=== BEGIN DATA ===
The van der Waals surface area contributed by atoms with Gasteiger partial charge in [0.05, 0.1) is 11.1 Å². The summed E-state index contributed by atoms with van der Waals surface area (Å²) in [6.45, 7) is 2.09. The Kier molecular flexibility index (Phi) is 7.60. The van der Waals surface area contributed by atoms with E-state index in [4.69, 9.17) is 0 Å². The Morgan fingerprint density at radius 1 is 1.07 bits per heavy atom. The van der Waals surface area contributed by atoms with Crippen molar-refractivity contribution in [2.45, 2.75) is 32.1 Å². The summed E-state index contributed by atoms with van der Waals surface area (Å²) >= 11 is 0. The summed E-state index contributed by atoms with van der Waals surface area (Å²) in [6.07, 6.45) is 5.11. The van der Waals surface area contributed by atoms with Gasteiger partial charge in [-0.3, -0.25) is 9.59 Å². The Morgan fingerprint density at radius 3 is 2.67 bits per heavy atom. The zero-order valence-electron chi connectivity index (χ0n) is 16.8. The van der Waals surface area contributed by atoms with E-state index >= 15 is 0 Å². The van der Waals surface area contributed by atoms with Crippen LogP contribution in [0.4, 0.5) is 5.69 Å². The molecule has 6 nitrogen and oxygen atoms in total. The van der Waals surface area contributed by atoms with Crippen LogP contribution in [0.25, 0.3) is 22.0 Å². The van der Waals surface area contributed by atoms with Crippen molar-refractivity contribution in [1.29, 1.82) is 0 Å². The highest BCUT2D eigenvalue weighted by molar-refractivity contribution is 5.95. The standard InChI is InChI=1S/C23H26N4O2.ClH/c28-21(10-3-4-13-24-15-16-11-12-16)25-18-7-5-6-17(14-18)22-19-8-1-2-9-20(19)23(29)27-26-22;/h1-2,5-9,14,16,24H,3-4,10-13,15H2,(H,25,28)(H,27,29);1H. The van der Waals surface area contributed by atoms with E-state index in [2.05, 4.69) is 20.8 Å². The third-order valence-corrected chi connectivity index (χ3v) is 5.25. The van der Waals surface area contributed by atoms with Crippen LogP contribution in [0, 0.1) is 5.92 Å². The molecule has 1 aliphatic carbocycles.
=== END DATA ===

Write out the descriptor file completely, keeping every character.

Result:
The van der Waals surface area contributed by atoms with Gasteiger partial charge in [0.05, 0.1) is 11.1 Å². The summed E-state index contributed by atoms with van der Waals surface area (Å²) in [6.45, 7) is 2.09. The Kier molecular flexibility index (Phi) is 7.60. The van der Waals surface area contributed by atoms with E-state index in [4.69, 9.17) is 0 Å². The Morgan fingerprint density at radius 1 is 1.07 bits per heavy atom. The van der Waals surface area contributed by atoms with Crippen molar-refractivity contribution in [2.45, 2.75) is 32.1 Å². The summed E-state index contributed by atoms with van der Waals surface area (Å²) >= 11 is 0. The summed E-state index contributed by atoms with van der Waals surface area (Å²) in [6.07, 6.45) is 5.11. The van der Waals surface area contributed by atoms with Gasteiger partial charge in [-0.3, -0.25) is 9.59 Å². The Morgan fingerprint density at radius 3 is 2.67 bits per heavy atom. The zero-order valence-electron chi connectivity index (χ0n) is 16.8. The van der Waals surface area contributed by atoms with E-state index >= 15 is 0 Å². The van der Waals surface area contributed by atoms with Crippen LogP contribution in [0.4, 0.5) is 5.69 Å². The molecule has 6 nitrogen and oxygen atoms in total. The van der Waals surface area contributed by atoms with Crippen LogP contribution in [0.25, 0.3) is 22.0 Å². The van der Waals surface area contributed by atoms with Crippen molar-refractivity contribution in [1.29, 1.82) is 0 Å². The highest BCUT2D eigenvalue weighted by molar-refractivity contribution is 5.95. The standard InChI is InChI=1S/C23H26N4O2.ClH/c28-21(10-3-4-13-24-15-16-11-12-16)25-18-7-5-6-17(14-18)22-19-8-1-2-9-20(19)23(29)27-26-22;/h1-2,5-9,14,16,24H,3-4,10-13,15H2,(H,25,28)(H,27,29);1H. The van der Waals surface area contributed by atoms with E-state index in [2.05, 4.69) is 20.8 Å². The third-order valence-corrected chi connectivity index (χ3v) is 5.25. The van der Waals surface area contributed by atoms with Crippen LogP contribution in [0, 0.1) is 5.92 Å². The molecule has 1 aliphatic carbocycles.